Google dives into underwater investment

Google dives into underwater investment

Search firm will help find undersea cable to keep up with online demands of Asia-Pacific

Google is helping to fund a $300m (£152.2m) undersea network linking the US to Japan as part of its strategy for handling increasing demand for its services from the Asia-Pacific region.

It is collaborating with five regional telecoms operators ­Global Transit, Pacnet, KDDI Corp, Bharti Airtel and Singapore Telecommunications ­to support growing levels of web traffic between Asia and the US.

The Unity project will deploy fibre-optic cable over a 10,000km (6,250 mile) distance, with a potential data rate of 7.68Tbit/s, and should be up and running by the first quarter of 2010.

Submarine cables are playing a growing role in relaying large volumes of data between the continents. But such cables are not without risk.

Earlier this month internet connections across India and the Middle-East were disrupted when sub-sea connections were cut. The exact cause of the damage is still unknown.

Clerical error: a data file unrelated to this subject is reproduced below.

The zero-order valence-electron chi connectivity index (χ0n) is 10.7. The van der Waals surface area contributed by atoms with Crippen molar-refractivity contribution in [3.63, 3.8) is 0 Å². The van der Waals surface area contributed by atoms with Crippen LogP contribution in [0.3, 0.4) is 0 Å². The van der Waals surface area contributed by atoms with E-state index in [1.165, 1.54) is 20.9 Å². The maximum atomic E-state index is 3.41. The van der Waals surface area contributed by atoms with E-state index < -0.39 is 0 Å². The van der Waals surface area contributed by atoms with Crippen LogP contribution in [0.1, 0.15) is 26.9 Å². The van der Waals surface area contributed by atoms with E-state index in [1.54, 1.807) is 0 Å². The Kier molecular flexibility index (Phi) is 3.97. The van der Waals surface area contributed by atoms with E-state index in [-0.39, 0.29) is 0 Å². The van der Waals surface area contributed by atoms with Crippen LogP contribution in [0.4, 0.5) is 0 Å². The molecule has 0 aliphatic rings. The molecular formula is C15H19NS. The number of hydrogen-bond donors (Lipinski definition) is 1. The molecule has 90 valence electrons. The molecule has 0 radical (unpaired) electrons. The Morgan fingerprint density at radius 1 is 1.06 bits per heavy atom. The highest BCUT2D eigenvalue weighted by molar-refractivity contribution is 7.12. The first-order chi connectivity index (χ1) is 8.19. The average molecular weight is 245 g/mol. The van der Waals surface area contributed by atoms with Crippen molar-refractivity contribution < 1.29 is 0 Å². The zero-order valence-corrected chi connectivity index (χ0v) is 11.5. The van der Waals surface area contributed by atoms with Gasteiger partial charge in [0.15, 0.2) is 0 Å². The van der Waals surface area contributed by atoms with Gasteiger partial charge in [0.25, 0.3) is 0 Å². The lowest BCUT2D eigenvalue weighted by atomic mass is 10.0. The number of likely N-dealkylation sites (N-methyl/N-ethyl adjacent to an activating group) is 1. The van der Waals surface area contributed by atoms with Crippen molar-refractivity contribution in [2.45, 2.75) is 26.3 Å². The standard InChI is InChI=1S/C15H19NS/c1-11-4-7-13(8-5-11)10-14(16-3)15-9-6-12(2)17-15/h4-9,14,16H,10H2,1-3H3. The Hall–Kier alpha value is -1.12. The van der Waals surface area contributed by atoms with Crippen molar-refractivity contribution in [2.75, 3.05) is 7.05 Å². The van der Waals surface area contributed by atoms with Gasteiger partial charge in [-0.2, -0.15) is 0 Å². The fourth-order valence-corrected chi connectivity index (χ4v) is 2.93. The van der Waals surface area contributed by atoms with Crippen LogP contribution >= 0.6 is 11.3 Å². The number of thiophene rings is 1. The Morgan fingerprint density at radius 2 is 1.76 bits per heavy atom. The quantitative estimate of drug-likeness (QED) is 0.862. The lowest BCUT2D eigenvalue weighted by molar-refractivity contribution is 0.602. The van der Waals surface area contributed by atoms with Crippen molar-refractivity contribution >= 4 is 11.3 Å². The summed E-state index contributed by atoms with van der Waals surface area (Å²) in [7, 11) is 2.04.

Google is particularly keen on protecting traffic from China and Korea. Revenue from growing Asia-Pacific markets depends on fast, reliable web access, particularly for nascent services such as software on demand.

“The strategic scenario is that if there is not enough bandwidth available to access online services, users could go back to using on-premises desktop software instead, which would be a huge blow for Google,” said David Mitchell, senior vice president of analyst Ovum.

The search firm has not invested in building network capacity to protect its online traffic elsewhere in the world. But it is rumoured to be considering a bid for US wireless broadband.